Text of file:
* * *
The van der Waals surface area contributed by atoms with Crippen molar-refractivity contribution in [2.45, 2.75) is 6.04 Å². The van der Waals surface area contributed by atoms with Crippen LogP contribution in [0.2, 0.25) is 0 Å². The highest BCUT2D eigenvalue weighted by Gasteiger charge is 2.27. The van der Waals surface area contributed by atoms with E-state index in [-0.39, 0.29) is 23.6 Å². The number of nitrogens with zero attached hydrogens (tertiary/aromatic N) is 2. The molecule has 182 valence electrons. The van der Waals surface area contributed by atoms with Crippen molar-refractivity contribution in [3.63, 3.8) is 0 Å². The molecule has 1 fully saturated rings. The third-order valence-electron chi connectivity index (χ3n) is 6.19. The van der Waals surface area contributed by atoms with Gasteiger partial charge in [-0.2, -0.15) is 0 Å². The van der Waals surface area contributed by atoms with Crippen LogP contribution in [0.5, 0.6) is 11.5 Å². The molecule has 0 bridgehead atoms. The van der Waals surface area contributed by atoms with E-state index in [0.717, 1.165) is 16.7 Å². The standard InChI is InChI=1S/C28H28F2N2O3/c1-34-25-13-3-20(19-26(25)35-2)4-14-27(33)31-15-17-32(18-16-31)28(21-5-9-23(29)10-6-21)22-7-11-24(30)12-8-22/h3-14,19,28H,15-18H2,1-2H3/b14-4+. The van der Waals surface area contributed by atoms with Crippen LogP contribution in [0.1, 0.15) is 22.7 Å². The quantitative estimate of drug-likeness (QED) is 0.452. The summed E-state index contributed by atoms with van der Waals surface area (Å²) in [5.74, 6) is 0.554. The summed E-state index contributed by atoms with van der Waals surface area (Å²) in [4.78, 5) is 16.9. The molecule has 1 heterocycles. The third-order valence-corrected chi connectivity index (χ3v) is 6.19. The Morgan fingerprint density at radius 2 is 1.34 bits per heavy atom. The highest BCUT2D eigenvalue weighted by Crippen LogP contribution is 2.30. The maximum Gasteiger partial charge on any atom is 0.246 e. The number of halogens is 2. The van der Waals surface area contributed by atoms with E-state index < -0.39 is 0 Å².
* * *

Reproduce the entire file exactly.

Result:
The van der Waals surface area contributed by atoms with Crippen molar-refractivity contribution in [2.45, 2.75) is 6.04 Å². The van der Waals surface area contributed by atoms with Crippen LogP contribution in [0.2, 0.25) is 0 Å². The highest BCUT2D eigenvalue weighted by Gasteiger charge is 2.27. The van der Waals surface area contributed by atoms with E-state index in [-0.39, 0.29) is 23.6 Å². The number of nitrogens with zero attached hydrogens (tertiary/aromatic N) is 2. The molecule has 182 valence electrons. The van der Waals surface area contributed by atoms with Crippen molar-refractivity contribution in [3.63, 3.8) is 0 Å². The molecule has 1 fully saturated rings. The third-order valence-electron chi connectivity index (χ3n) is 6.19. The van der Waals surface area contributed by atoms with Gasteiger partial charge in [-0.2, -0.15) is 0 Å². The van der Waals surface area contributed by atoms with Crippen LogP contribution in [0.5, 0.6) is 11.5 Å². The molecule has 0 bridgehead atoms. The van der Waals surface area contributed by atoms with E-state index in [0.717, 1.165) is 16.7 Å². The standard InChI is InChI=1S/C28H28F2N2O3/c1-34-25-13-3-20(19-26(25)35-2)4-14-27(33)31-15-17-32(18-16-31)28(21-5-9-23(29)10-6-21)22-7-11-24(30)12-8-22/h3-14,19,28H,15-18H2,1-2H3/b14-4+. The van der Waals surface area contributed by atoms with Crippen LogP contribution in [0.1, 0.15) is 22.7 Å². The quantitative estimate of drug-likeness (QED) is 0.452. The summed E-state index contributed by atoms with van der Waals surface area (Å²) in [5.74, 6) is 0.554. The summed E-state index contributed by atoms with van der Waals surface area (Å²) in [4.78, 5) is 16.9. The molecule has 1 heterocycles. The third-order valence-corrected chi connectivity index (χ3v) is 6.19. The Morgan fingerprint density at radius 2 is 1.34 bits per heavy atom. The highest BCUT2D eigenvalue weighted by Crippen LogP contribution is 2.30. The maximum Gasteiger partial charge on any atom is 0.246 e. The number of halogens is 2. The van der Waals surface area contributed by atoms with E-state index < -0.39 is 0 Å².